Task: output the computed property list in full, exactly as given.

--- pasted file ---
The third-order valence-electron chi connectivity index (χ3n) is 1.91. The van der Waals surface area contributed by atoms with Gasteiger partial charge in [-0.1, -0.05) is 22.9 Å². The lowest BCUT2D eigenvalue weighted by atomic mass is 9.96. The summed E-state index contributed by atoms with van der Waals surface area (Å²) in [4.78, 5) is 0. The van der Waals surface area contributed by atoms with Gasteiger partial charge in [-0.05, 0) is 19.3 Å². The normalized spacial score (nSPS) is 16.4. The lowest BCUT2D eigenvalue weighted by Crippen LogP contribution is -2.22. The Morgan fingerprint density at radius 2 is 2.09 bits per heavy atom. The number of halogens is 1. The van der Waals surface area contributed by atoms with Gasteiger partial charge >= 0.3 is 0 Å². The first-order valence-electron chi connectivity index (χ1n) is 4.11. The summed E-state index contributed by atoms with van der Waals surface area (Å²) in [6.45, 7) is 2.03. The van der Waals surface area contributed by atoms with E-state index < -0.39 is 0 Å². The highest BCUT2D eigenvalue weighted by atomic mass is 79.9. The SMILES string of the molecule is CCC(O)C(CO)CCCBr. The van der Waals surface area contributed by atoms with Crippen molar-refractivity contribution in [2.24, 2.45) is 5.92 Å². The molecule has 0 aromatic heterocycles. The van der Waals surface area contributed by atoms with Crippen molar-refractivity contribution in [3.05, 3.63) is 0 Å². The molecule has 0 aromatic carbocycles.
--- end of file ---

The third-order valence-electron chi connectivity index (χ3n) is 1.91. The van der Waals surface area contributed by atoms with Gasteiger partial charge in [-0.1, -0.05) is 22.9 Å². The lowest BCUT2D eigenvalue weighted by atomic mass is 9.96. The summed E-state index contributed by atoms with van der Waals surface area (Å²) in [4.78, 5) is 0. The van der Waals surface area contributed by atoms with Gasteiger partial charge in [-0.05, 0) is 19.3 Å². The normalized spacial score (nSPS) is 16.4. The lowest BCUT2D eigenvalue weighted by Crippen LogP contribution is -2.22. The Morgan fingerprint density at radius 2 is 2.09 bits per heavy atom. The number of halogens is 1. The van der Waals surface area contributed by atoms with Gasteiger partial charge >= 0.3 is 0 Å². The first-order valence-electron chi connectivity index (χ1n) is 4.11. The summed E-state index contributed by atoms with van der Waals surface area (Å²) in [6.45, 7) is 2.03. The van der Waals surface area contributed by atoms with E-state index < -0.39 is 0 Å². The highest BCUT2D eigenvalue weighted by atomic mass is 79.9. The SMILES string of the molecule is CCC(O)C(CO)CCCBr. The van der Waals surface area contributed by atoms with Crippen molar-refractivity contribution in [2.24, 2.45) is 5.92 Å². The molecule has 0 aromatic heterocycles. The van der Waals surface area contributed by atoms with Crippen molar-refractivity contribution in [3.05, 3.63) is 0 Å². The molecule has 0 aromatic carbocycles.